An opinion piece by Thabiso Molapisi – Pretoria, South Africa
I usually question people when they show a certain disgust towards someone who is part of the LGBTQI+ community. It really bothers me to think someone can be so upset and disturbed by someone’s choice of living to a point where they feel like they have a championed entitlement to correct what they don’t feel comfortable with. After all, we are scared of what we don’t know, but it is rather sad that, instead of trying to understand someone, one would rather spew hate and project violence.
Africa has finally found its voice, although it might be quite faint and more of a whisper, there is a gradual change in the manner in which Africans fight for Africa. However, with the rise of activism and cry of equality and the need to be treated like humans, there is another minority that fights with us, but then come home to fight us for the same acceptance and equality we seek from the rest of the world. The LGBTQI+ community finds it hard to call most of their native countries home. Out of 54 countries in Africa, South Africa remains the only country that allows same-sex marriage, and although it seems progressive, the enforcement of the laws that were meant to protect them have constantly failed them and lacked implementation.
The end of June marked the end of International Pride Month, which helped with the spread and awareness of the types of violence, hate, assaults and violations LGBTQI+ members go through on a daily basis. In South Africa, it also marked the beginning of change as the government signed in a new Civil Union Amendment Bill, that intends to annul section (6) of the Civil Union Act; which allowed for a marriage officer to refuse to officiate a civil union between same couples on the bases of religion and personal preference, but unfortunately, some countries weren’t so lucky.
In countries such as Sudan, Somalia, Mauritania, and Nigeria homosexuality is still taboo and is punishable by death, while in Uganda, Tanzania and Sierra Leone, one can get life imprisonment. The Gambia recently refused to revise their homosexuality laws, stating that they had no intentions of ever changing the laws. The Gambia, like Nigeria has a similar act that prohibits same-sex marriage and the adoption of children between same-sex couples. Over recent years a wave of violence and arrests have seemingly increased and focused on the LGBTQI+ community in some African countries.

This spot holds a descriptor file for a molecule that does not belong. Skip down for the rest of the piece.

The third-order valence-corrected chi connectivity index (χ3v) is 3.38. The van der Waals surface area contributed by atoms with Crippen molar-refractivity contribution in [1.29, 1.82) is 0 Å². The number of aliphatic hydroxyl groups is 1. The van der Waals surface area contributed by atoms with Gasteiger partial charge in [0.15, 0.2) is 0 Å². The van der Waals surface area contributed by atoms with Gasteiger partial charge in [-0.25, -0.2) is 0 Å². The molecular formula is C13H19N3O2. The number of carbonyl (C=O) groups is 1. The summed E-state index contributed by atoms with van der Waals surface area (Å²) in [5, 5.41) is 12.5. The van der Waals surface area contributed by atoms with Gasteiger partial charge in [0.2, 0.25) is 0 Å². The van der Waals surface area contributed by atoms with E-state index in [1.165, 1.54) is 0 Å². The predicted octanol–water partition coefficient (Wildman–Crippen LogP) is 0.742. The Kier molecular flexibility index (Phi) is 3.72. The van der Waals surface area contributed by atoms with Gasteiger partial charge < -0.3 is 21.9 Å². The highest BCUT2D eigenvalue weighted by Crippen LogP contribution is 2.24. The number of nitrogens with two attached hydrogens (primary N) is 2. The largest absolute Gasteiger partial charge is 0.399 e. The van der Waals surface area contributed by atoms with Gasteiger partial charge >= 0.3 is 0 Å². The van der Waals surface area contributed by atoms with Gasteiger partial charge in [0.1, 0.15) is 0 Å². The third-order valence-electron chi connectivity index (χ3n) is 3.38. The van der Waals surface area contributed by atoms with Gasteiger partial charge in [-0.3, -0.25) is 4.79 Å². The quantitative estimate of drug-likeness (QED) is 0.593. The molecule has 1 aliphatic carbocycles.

Travelling to the East African region, things do not get any better. In Kenya, homosexuality can be punished by 15 years of imprisonment. What is sad, is that a lot of the LGBTQI+ members that travel from neighbouring and surrounding countries, like Uganda, Tanzania and Burundi seeking solace and refuge in Kenya have found it quite difficult. Over the last couple of years there has been a surge of violence and assaults in Kakuma Refugee camp, which is in the north-western region of Kenya. Members of the LGBTQI+ community have come out in numbers asking and seeking help from the authorities, but nothing has been done. In 2018 the UNHCR Kenya said it would investigate the accusations, but in the same light the national security spokesperson Charles Owino, said ‘’they were unaware of the violence in the refugee camp’’.
Activists have been put behind bars for years, heterosexuals who seemingly speak out are constantly ostracized. In September 2017, the Egyptian security forces went into overdrive, arresting dozens of people after the rainbow flag was displayed at one of the concerts, in support of the pride family. Ms Far (Not her real name), director of FARUG, an organisation based in Uganda and a member of the LGBTQI+ community, speaks on constantly being eyed. She says, she is barred by neighbours from speaking to their young children because ‘’somehow my sexuality might be contagious’’ or rather ‘’I might corrupt their mind’’. She further relays that although her family knows about her sexual identity, she is still ostracized. Her partner has to leave her house when her mother visits and she has hardly seen her relatives and some of her siblings in a very long time because of the ‘’shame she has brought to her family by a way of her sexuality’’.
Sexual abuse is a problem in many communities and in the LGBTQI+ community, there is not much difference. Corrective rape is still one of the most common ways used to get lesbians to ‘’change’’ their minds. In some communities the corrective rape is done by family members in order to get women to change their perspective about her sexuality. However unfortunate and cruel as it is, many families believe it works as some women solely chose to marry to avoid the constant scrutiny and to avoid the fear of abandonment by family members.
So, as we raise our voice and fight for the minority to get a voice, to get a seat at the table, let’s not forget that minority does not stop at skin colour, race or ethnicity; sexual identity deserves the same recognition and spirit of unity.